A new report from CESR finds that despite Peru’s status as an upper middle-income country, quality education for the country’s Indigenous children is increasingly under threat, while the ability of cancer patients to access adequate and prompt treatment depends in large part on their economic and social status. The primary reasons for these rights failures can be found in the country’s unjust tax and budget policies.
While twenty-first century Peru presents itself as a prosperous and resilient economy that has taken significant strides in reducing poverty and inequality, this is only half the story. Improvements in social outcomes have been limited in several dimensions, and are undermined by stubborn inequalities. As the economic expansion based on the commodities boom grinds to a halt, serious questions arise about the sustainability of the Peruvian economic model and the sufficiency of its investment in rights and services.
CESR’s new report, Resources Restricting Rights: Fiscal Policy, Inequality and Social Rights in Peru, was undertaken in close collaboration with Peruvian organizations and researchers and explores how fiscal policy is profoundly impeding the enjoyment of social rights, as well as progress towards greater equality and sustainable development. Diving in depth into two policy areas – bilingual education for Indigenous communities and State responses to cancer – the study explores how inadequate resource mobilization stymies the scope and success of policies that are crucial for realizing the rights of marginalized populations and tackling disparities. The findings lay bare the human impacts of resource restrictions and regressive fiscal policies; for example, the Indigenous children whose disadvantages are compounded by the failure to provide them with quality intercultural education; and the cancer patients whose chances of survival are determined in large part by their income or geographic location. The report also outlines a range of positive steps that the State could take to remedy these disparities and funding gaps, including a range of much-needed fiscal reforms. Please read the English executive summary here.
As the report (and a powerful accompanying video) persuasively shows, the persistence of high levels of inequality in Peru is not an unfortunate coincidence, but is largely due to the absence of fiscal policies that would allow for adequate and equitable financing of programs crucial to the guarantee of social rights. For example:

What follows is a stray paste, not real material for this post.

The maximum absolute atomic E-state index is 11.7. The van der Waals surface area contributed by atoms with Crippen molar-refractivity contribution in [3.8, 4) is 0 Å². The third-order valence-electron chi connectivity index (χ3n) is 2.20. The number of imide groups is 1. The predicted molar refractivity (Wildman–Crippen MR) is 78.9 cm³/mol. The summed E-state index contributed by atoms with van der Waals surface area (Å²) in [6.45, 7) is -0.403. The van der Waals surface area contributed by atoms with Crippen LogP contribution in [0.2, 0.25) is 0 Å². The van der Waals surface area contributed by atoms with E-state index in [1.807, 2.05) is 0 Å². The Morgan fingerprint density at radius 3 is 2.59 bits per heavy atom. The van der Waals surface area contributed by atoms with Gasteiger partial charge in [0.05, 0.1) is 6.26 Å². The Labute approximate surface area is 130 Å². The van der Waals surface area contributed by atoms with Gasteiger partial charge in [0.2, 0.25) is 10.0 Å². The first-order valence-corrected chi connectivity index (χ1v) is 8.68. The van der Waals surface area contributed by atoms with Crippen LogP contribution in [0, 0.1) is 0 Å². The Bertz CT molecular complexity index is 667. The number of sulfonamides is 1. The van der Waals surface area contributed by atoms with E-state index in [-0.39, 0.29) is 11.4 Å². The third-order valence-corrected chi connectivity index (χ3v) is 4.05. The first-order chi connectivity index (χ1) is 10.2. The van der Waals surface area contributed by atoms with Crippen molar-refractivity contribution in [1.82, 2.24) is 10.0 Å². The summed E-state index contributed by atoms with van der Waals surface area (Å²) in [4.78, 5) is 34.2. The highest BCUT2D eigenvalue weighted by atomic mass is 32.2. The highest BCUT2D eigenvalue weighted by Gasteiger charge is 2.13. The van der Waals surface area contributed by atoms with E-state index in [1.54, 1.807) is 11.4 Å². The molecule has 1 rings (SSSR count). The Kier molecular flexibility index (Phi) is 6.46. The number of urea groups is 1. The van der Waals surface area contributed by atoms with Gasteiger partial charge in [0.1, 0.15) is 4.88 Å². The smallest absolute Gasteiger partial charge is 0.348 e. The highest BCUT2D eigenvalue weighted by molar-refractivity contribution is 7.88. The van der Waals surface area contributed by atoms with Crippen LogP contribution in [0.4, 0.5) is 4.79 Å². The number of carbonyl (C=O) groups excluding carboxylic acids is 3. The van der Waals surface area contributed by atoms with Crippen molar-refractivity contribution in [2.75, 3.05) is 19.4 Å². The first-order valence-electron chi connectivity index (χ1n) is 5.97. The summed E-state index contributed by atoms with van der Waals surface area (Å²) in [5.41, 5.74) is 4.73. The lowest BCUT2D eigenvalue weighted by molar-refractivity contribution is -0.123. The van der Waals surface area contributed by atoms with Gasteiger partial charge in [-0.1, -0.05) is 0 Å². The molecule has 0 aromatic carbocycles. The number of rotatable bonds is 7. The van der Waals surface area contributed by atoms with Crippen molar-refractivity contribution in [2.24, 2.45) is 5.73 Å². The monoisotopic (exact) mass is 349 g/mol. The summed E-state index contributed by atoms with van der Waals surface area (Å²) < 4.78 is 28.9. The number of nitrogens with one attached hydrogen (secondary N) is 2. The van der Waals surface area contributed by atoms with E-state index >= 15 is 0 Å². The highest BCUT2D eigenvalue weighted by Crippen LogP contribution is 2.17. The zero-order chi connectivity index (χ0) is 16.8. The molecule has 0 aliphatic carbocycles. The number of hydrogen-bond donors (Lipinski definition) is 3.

• Peru has one of the lowest tax revenue collection rates in Latin America – and relatedly, one of the lowest investments in social policies;
• The country has a broad swath of tax exemptions and incentives which mostly benefit corporations and wealthy individuals, and has been extremely weak in combatting tax avoidance and evasion;
• Indeed, the amount of resources lost to income tax evasion is higher than total public spending on education; while with the resources the State loses by granting tax incentives, the budget for the cancer attention program could be multiplied by 12.
The report is particularly timely for a number of reasons. Building on CESR’s years of work on fiscal policy and human rights in various global and national spaces, the study contributes evidence and analysis to the growing conversation on the role tax policy should play in reducing socioeconomic inequality and guaranteeing human rights. Indeed, it comes at a time when the injustices of fiscal policy have topped the agendas of social movements now roiling in the streets of Latin American cities and far beyond. Four years into the much-heralded 2030 Agenda, the report also starkly illustrates the challenges that even middle-income countries face realizing rights and achieving the Sustainable Development Goals, without structural, progressive reforms to fiscal policy. And for Peru in particular, the report arrives at a critical juncture in the nation’s history and democracy, when global economic conditions as well as social and political forces at home in the context of the forthcoming elections are demanding a significant recalibration of the country’s economic model. Resources Restricting Rights charts a different path forward, envisaging policy alternatives that could provide solutions to the challenges the country and the region are facing.
Resources Restricting Rights expands CESR’s recent body of work in the Andean Region, as well as providing a country-level application of our groundbreaking OPERA framework for assessing achievement of economic and social rights. The report places particular emphasis on how fiscal policy affects women, Indigenous peoples, and other marginalized groups with whom CESR has been working collaboratively to build a more inclusive fiscal agenda for the region. It illustrates and compounds our conviction that, far from being a purely technical matter, fiscal policy is of crucial relevance to social justice and human rights – and has concrete impacts on human lives and opportunities.
The full report and accompanying video is currently only available in Spanish, but an English executive summary is also available.
Image courtesy of Carlos Cárdenas.